“How much are the snooker balls mate?”
I overheard that exchange at the car boot sale, and it sums up perfectly how things are not always what they seem at first glance. As I plough the bootfield on a Sunday morning, I’m constantly scanning the goods on display, looking for clues that might indicate an old camera. Disappointment is the norm, the quickening of the pulse brought on by seeing the word “Zeiss” on a case soon settles when it’s opened to reveal nothing but a few used flashbulbs!
I’ve learned over the years, that many items came in leather cases in the olden days (as my kids would put it), hairbrushes and shaving sets seem to occur most frequently, and when I spotted a small curved, zipped black case, my first guess was that it would contain a small bottle and a couple of glasses, the fear of being too far from a source of alcohol having spawned a whole industry of portable drinking apparatus over the centuries.
Seeing the word “Canon” on the front of the case however, sharpened my focus, and I lifted the lid to find a camera and an extra lens in a neatly fitted compartment.
One of the things I like about collecting old cameras is that there will always be models that I never even heard of, and this was one of them. I was vaguely aware of this half-frame range, but hadn’t known that there were any that had interchangeable lenses. Later research revealed that it was made in 1966, and that there were only two lenses made, the 25mm standard, and a rather nice 50mm f2.8 “telephoto” (pictured). Although I hadn’t handled the Demi-C before, I know enough about cameras to work out what was working and what wasn’t, the absence of a battery compartment confirmed that the built in exposure meter was of the Selenium variety, so would be simple to test.
The needle did move when pointed towards the sun, but only momentarily, most likely due to a loose or corroded connection inside. The seller wanted £10 for it, and I decided I’d leave it for someone else. Experience has taught me that if you want something at a bootsale, you should buy it straight away, if you hesitate and go back for a second look, the chances are you either won’t find it again or it will have been sold. Ploughing on through the next couple of rows of stalls, my mind kept going back to the Canon, and reasoning that I could still use it even with a faulty meter, I went back for a second look. It was still there, and by now there were a few spits of rain in the air, so we settled on £7 and that was the beginning of a beautiful friendship.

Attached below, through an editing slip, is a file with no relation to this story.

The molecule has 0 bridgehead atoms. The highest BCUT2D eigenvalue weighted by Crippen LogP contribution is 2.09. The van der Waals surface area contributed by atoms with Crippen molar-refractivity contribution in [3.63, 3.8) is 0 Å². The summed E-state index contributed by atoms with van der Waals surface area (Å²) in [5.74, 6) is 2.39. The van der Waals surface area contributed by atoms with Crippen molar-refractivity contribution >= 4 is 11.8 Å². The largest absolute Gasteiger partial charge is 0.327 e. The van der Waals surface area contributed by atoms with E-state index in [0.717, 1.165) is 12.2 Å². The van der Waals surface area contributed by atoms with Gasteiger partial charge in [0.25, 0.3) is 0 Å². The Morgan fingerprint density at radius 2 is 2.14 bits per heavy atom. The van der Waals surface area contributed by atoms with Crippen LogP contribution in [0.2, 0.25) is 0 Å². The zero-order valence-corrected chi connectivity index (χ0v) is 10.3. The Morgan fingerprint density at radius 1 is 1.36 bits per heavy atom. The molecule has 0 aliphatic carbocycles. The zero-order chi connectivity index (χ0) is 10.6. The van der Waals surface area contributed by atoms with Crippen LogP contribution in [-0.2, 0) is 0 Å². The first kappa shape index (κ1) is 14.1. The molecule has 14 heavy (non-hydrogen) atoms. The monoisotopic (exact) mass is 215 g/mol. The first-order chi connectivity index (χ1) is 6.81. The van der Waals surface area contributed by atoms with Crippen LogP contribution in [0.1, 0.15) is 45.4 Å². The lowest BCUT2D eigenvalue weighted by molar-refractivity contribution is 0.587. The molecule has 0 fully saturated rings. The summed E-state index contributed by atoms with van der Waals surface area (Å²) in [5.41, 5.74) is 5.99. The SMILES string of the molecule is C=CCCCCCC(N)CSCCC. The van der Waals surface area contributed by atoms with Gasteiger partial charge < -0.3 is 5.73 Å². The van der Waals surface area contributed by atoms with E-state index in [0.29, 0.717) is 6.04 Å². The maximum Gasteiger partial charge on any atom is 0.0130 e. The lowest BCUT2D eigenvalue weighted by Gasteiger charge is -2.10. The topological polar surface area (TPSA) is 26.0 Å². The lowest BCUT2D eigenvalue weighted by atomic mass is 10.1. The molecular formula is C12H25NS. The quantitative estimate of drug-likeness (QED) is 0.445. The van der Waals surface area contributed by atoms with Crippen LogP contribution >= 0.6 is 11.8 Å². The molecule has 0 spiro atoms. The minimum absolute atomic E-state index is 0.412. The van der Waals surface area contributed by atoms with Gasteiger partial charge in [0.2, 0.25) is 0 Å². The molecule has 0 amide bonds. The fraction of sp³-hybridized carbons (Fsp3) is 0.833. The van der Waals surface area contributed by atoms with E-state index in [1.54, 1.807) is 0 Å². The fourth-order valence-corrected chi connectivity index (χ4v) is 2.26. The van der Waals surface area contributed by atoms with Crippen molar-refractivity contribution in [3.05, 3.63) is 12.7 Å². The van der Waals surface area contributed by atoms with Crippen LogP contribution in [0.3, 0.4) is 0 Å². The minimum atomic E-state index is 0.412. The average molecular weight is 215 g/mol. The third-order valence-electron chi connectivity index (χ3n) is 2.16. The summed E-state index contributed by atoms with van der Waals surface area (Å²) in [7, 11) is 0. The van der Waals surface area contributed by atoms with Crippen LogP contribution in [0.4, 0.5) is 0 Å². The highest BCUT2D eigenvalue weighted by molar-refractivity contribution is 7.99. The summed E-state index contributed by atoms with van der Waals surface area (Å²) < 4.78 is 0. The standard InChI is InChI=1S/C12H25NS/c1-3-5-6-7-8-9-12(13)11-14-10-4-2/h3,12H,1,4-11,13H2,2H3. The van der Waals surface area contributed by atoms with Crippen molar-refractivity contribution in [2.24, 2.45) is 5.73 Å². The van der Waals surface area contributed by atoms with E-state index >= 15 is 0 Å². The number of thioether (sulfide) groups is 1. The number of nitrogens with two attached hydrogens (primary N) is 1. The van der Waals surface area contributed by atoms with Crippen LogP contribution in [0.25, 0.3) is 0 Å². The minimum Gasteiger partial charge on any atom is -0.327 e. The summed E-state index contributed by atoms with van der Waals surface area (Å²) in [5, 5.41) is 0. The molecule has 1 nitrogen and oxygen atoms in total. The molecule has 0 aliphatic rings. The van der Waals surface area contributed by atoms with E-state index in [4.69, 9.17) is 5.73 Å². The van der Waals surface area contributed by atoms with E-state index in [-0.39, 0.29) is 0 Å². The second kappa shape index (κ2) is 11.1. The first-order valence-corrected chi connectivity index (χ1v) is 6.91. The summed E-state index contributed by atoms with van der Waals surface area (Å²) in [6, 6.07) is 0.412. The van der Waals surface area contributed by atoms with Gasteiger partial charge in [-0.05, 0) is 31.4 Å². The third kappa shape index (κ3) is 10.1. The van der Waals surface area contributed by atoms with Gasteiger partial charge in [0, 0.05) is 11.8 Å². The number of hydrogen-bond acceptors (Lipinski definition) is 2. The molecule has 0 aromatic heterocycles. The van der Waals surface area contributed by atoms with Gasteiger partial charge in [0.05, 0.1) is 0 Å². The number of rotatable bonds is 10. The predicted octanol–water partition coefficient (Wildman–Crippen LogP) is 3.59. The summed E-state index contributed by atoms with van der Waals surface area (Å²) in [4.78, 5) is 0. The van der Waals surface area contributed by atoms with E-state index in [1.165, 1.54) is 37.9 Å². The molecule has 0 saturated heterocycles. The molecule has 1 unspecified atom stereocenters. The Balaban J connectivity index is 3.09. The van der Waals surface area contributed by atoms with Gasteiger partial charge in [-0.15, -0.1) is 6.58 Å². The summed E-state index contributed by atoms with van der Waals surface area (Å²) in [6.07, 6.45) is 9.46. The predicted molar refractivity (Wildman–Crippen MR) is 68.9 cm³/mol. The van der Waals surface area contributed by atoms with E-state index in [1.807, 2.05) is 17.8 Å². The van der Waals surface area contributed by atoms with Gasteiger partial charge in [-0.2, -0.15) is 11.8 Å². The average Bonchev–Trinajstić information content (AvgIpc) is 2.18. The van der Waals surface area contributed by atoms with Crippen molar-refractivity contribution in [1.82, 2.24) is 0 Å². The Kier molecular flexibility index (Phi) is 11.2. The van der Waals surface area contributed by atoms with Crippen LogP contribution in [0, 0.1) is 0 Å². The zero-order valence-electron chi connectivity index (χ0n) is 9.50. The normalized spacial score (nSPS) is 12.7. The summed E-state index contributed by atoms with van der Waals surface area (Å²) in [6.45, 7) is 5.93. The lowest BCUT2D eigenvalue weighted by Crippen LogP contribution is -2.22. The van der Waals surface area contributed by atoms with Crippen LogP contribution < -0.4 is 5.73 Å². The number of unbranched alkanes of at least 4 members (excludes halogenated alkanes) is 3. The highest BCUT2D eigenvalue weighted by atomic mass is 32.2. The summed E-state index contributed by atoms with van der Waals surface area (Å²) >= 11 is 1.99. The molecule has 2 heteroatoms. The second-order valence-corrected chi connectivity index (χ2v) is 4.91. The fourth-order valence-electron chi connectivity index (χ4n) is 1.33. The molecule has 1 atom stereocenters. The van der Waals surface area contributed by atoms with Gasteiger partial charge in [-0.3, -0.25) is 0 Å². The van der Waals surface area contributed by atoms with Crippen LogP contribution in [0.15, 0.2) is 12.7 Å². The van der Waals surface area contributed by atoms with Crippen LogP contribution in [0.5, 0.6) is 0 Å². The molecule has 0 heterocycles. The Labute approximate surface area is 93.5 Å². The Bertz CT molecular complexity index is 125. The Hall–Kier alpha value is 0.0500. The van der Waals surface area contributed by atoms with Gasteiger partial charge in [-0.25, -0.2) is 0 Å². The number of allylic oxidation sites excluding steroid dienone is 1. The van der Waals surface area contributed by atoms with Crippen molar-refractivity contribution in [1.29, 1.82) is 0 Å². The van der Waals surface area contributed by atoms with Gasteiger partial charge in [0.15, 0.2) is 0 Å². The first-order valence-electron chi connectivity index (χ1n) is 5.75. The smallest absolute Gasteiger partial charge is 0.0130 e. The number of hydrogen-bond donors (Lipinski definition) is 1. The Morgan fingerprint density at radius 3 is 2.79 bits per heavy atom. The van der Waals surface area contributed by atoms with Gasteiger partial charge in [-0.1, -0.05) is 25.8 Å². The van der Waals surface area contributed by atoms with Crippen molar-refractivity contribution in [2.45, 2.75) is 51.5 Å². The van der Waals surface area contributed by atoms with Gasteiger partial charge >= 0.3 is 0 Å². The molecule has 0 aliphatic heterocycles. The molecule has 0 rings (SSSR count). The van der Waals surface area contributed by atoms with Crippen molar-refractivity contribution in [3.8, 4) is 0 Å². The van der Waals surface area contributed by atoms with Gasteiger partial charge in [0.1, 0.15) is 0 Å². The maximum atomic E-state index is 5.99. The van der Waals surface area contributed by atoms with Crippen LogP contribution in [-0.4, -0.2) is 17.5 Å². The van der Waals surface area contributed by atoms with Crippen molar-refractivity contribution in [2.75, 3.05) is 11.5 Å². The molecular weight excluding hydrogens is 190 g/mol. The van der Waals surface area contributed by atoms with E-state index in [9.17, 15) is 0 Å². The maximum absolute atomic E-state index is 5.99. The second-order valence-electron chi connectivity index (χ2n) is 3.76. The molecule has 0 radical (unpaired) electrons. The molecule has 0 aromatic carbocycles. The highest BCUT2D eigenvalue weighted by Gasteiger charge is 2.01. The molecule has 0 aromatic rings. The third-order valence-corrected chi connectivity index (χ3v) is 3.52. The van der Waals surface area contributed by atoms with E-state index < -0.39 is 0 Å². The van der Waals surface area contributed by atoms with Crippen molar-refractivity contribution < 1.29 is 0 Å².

Half-frame cameras take twice the number of pictures as full frame, so you get 72 photos if you’re using a 36 exposure cassette. The format became popular in the post war years, when film was still very expensive, and any way to eke out extra photos was to be welcomed. Aside from focussing, the only control is a single lever which sets a combination of shutter speed and aperture based on the position of the exposure meter’s needle. This one’s meter has an intermittent fault, but luckily the actual lever is moved by hand, so it’s easy enough to position it where it should be.
I like it because the portrait format of the frames allow me to take sequences of photos to make an interesting composition; this column goes under the banner of “The Final Frame”, but I sometimes like to extend my composition even beyond the frame, looking for subjects where the inclusion of the sprocket holes in the final image might complement the content. The black and white Tudor frontages in Shrewsbury looked like a promising subject, so using Rollei Retro 100 film I took this series of shots.
The Canon is one of my favourites, I’ve probably used it more times than most of my film cameras, and each time I do, I can’t help wondering how many broken teeth dentists see as a result of people mistakenly biting into a nice juicy snooker ball…